Mills plunged into controversies such as the withdrawal of the Knickerbockers' playoff training camp from South Carolina in protest of that state's refusal to stop flying the Confederate battle flag at its statehouse, and he was among the Knicks executives who tried to deal with the difficulties caused by player Latrell Sprewell. He was instrumental in bringing former NBA star Isiah Thomas to New York to serve as Knicks president in 2003. Rumored to be a favorite of Cablevision CEO James Dolan, the executive with ultimate responsibility over Madison Square Garden and all its teams, Mills proved to be an expert at navigating the byzantine corporate structure that governed Madison Square Garden. Mills was credited with instituting fan-friendly policies and with a new emphasis on community relations.
For example, he expanded the Madison Square Garden Cheering for Children Foundation to provide after-school programs for over 30,000 New York City children. Mills was selected as one of Savoy magazine's 100 People of Influence and as one of Sports Illustrated's 101 Most Influential Minorities in Sports. He participated in an African American Heritage Celebration organized by New York Senator Hillary Clinton, and among his community service posts were seats on the boards of directors of the Salvation Army of Greater New York, the Arthur Ashe Institute for Urban Health, and USA Basketball. Mills, his wife Beverly, and their two daughters made their home in South Orange, New Jersey.
Promoted to the position of president and CEO of MSG Sports at the end of 2003, Mills took on responsibility for all the sports-related activites of Madison Square Garden, which included collegiate as well as professional sports. In a sense, he was the person in charge of the total sports "product" offered at the famous arena. For all his business expertise and accomplishments, though, the onetime pro basketball aspirant remained focused on the game itself. Asked by Black Enterprise what his next goal might be, he answered, "For us to win some championships here in New York." Some observers, though, predicted that Mills would become basketball's first African-American commissioner.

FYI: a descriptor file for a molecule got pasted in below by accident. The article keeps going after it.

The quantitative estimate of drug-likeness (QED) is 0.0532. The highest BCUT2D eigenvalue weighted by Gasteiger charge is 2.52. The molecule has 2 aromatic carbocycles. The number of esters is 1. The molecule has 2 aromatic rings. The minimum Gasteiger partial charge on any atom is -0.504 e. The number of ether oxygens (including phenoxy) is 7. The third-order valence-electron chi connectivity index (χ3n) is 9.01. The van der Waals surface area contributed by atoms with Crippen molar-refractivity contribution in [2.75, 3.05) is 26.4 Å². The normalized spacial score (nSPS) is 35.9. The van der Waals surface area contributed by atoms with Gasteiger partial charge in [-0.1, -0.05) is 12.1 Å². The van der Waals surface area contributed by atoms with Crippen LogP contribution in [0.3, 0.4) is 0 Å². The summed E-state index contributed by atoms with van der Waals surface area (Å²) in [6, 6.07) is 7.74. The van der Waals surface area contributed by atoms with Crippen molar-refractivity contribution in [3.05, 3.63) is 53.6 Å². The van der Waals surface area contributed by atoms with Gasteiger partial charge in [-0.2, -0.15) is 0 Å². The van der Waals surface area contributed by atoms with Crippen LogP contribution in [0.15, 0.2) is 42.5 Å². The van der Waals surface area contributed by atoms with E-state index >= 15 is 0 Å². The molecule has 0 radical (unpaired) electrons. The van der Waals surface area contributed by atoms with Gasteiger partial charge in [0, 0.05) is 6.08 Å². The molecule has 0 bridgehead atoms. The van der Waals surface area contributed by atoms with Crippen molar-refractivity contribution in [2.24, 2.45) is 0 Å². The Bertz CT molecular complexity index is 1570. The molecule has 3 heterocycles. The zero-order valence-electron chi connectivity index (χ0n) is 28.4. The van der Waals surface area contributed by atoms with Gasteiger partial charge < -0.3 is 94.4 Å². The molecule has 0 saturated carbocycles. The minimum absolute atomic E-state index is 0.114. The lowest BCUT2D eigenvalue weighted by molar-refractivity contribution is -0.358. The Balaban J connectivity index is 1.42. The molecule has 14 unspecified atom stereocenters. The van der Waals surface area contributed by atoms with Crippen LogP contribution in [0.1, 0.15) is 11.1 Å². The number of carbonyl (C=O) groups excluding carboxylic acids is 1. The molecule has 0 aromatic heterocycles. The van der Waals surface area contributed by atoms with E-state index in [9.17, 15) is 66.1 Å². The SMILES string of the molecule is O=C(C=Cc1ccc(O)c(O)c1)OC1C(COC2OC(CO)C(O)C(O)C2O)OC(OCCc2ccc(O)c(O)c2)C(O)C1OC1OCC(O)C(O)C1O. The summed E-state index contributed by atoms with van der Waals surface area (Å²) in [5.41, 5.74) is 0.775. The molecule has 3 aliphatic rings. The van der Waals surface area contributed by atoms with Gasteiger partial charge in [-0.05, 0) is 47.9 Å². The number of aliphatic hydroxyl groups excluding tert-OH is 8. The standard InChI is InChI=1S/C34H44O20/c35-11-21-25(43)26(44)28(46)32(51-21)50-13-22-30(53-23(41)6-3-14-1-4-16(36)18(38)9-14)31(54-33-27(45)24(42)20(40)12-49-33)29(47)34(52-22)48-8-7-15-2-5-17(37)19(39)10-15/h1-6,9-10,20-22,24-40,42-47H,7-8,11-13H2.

Black Enterprise, October 2002; September 2003, p. 114.
New York Daily News, October 8, 2002, p. 56; December 23, 2003, p. 57.
New York Times, February 29, 2000, p. B2.
Princeton Alumni Weekly, February 21, 2001.
USA Weekend, February 17, 2001.
"Steve Mills," The League: Black Ivy Alumni League, www.theleagueonline.org/ASmills.php (September 16, 2004).
"Steve Mills," MSG Sports, www.thegarden.com/inandaroundgarden_SteveMills.html (September 12, 2004).
—James M. Manheim